A Physical Interpretation by Electrodynamical Analogy
The equation (6) reminds us of the definition of force in electrodynamics. This science was built upon the ideas of deformations and stresses, but the definition we are talking about does not rely on such concepts, but mainly on the kinematics extracted from experience. That experience shows us that a piece of wire through which an electric current passes, assumes a rotation when submitted to a magnetic field. This rotation is determined by a force proportional to the intensity of the current and the density of the magnetic field lines, and is perpendicular on both the lines of the magnetic field and the element of current:


(18)

Here is the characteristic density of the magnetic flux lines – the socalled magnetic induction – and I is the intensity of current passing through the the piece of wire characterized by the vector . As well known, the piece of wire is immaterial here, so that the formula (18) can also describe for instance the bending of the trajectories of a current of electrons or ions in vacuum.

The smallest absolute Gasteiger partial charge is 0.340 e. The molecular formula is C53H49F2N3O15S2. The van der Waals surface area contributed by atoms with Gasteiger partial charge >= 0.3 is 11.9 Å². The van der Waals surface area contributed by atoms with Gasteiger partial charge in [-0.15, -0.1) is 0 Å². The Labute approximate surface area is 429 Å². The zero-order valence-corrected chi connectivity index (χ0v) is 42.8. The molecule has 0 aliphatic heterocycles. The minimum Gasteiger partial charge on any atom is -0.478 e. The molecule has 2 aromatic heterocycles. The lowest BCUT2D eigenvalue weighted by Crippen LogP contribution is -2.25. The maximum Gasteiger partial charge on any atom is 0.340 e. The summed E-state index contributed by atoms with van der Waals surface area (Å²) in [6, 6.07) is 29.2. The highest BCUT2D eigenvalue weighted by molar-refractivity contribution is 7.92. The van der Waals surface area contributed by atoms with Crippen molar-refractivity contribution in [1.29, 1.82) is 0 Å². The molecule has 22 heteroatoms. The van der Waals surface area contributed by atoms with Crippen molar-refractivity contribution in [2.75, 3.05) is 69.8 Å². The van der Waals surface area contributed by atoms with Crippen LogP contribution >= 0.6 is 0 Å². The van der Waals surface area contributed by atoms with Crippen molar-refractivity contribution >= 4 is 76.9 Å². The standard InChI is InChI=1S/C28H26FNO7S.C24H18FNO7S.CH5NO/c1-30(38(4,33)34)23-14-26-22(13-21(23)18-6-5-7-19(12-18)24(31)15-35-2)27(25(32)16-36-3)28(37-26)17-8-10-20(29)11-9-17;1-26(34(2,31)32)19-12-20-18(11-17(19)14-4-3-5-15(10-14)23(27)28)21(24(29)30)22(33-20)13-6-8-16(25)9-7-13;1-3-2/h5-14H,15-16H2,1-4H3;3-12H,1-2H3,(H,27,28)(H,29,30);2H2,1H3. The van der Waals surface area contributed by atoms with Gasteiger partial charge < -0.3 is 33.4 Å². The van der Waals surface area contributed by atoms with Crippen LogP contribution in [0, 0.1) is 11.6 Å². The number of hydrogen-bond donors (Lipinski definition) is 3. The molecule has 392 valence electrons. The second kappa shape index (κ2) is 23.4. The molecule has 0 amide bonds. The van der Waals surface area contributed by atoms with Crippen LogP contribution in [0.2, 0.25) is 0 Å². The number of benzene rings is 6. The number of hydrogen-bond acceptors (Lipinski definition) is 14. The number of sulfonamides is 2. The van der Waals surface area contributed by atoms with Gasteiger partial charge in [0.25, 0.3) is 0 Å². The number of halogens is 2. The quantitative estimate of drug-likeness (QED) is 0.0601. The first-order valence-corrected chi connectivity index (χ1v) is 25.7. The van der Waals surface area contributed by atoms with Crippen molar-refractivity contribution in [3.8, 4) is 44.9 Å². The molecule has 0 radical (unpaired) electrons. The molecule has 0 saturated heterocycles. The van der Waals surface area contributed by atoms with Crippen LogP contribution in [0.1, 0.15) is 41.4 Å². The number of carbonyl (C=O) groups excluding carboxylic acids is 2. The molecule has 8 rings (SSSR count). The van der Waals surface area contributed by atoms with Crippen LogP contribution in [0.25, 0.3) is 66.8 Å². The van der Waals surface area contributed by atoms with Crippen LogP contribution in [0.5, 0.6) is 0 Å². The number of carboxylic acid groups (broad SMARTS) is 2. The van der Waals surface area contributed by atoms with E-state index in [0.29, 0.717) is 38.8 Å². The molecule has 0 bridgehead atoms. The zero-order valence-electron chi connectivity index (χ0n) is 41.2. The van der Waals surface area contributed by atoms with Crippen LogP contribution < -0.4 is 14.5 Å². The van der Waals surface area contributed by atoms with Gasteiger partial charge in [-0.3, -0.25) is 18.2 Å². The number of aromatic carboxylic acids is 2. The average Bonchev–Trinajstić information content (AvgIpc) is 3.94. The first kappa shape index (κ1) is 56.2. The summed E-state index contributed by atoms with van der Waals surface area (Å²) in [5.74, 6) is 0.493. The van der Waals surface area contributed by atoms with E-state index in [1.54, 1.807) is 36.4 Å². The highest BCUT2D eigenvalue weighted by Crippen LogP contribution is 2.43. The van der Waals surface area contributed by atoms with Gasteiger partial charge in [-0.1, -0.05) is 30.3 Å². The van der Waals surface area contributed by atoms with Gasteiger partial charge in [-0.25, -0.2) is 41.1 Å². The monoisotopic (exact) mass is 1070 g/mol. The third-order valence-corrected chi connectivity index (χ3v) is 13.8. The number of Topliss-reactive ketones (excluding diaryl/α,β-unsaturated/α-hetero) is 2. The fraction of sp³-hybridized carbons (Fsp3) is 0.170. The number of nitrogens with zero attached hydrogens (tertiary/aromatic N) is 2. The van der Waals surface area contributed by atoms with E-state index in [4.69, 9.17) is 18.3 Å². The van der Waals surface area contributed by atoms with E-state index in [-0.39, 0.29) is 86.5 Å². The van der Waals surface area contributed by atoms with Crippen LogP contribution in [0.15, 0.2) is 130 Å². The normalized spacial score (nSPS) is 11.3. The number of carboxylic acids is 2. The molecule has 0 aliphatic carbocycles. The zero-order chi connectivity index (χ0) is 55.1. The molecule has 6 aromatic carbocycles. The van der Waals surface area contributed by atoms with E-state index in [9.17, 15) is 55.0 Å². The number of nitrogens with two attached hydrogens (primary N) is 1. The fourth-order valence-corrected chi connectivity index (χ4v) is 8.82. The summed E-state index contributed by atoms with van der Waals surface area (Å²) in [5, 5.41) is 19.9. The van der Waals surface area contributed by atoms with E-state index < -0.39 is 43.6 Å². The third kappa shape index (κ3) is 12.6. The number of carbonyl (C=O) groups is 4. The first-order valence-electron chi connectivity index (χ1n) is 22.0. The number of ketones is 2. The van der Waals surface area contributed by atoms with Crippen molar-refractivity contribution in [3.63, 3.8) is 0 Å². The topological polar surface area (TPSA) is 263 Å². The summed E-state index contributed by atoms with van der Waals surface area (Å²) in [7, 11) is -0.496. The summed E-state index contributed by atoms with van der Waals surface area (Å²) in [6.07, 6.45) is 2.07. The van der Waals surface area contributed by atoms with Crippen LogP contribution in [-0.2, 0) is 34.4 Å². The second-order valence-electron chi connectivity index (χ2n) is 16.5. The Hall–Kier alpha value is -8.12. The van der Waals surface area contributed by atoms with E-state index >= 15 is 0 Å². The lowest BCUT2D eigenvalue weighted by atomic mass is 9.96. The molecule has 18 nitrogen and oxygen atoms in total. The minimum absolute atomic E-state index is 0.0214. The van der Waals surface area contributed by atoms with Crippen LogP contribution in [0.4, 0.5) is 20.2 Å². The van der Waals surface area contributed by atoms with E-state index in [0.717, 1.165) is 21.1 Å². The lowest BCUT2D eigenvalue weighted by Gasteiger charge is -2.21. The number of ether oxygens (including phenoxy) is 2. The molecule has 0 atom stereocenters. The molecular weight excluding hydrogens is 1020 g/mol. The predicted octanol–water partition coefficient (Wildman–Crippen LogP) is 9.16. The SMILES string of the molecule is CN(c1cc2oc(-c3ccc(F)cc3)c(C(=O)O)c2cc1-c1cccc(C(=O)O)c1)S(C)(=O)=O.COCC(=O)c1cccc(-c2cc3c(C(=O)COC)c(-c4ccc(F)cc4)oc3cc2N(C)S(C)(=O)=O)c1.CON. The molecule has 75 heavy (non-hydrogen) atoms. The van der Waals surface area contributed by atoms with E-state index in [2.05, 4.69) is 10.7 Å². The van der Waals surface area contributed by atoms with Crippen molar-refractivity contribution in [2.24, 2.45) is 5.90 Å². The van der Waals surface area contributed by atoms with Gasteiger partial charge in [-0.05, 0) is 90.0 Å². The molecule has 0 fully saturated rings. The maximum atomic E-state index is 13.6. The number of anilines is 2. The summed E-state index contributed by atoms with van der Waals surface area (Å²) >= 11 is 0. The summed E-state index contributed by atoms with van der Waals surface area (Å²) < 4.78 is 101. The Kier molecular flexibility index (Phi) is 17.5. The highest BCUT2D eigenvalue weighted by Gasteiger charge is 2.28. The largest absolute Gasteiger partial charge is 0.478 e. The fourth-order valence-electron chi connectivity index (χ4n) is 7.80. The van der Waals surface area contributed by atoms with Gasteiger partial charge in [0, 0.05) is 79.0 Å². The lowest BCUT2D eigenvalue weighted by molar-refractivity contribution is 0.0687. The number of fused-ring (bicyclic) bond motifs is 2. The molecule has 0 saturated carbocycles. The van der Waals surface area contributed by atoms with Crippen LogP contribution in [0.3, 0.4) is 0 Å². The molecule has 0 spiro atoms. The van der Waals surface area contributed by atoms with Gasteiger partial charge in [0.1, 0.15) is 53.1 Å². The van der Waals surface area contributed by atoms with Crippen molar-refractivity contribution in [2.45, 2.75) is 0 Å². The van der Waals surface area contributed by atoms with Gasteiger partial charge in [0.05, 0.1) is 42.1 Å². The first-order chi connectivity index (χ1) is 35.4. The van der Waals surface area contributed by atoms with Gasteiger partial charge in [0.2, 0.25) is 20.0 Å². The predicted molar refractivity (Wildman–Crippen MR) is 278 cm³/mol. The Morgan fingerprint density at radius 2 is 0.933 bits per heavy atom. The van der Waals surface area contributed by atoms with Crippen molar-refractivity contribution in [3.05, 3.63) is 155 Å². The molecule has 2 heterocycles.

Now, let’s associate to the deformation vector a force, say by a Hookelike formula, or by some other mathematical means, involving for instance a ‘matrix of stiffnesses’, regularly used by engineers in the estimation of deformation forces in finiteelement calculations:


(19)

Then the equation (6) shows that, just like in the case of magnetic field from electrodynamics, the vector is related to some density of ‘flux of lines’ entering the physical surface under deformation. This analogy has, in the case of tire, a nice connotation that can be properly speculated in the theoretical physics of tire. Let’s describe it.
The road roughness is ‘felt’ by the tire through the intermediary of its footprint, which is determined by the dead weight of the vehicle, by the material properties of the tread rubber, as well as by the tread design. In rolling conditions the road roughness influence on tire can be imagined as a flux of tiny ‘pokes’ in the portion of the surface of tire delimited by the footprint. This flux of tiny pokes, acting like the “rain on the roof”, as they sometimes say, is actually the analogous of the induction of the magnetic field as described above. More to the point, an appropriate expression would be ‘rain on the windshield’, because that ‘rain’ is strongly influenced by the motion of the vehicle. As the equation (16) shows, the details of local deformation on the very footprint or, even better, on the tread lugs, are then to be read in the variation of the second fundamental form of the external surface of the tire rubber.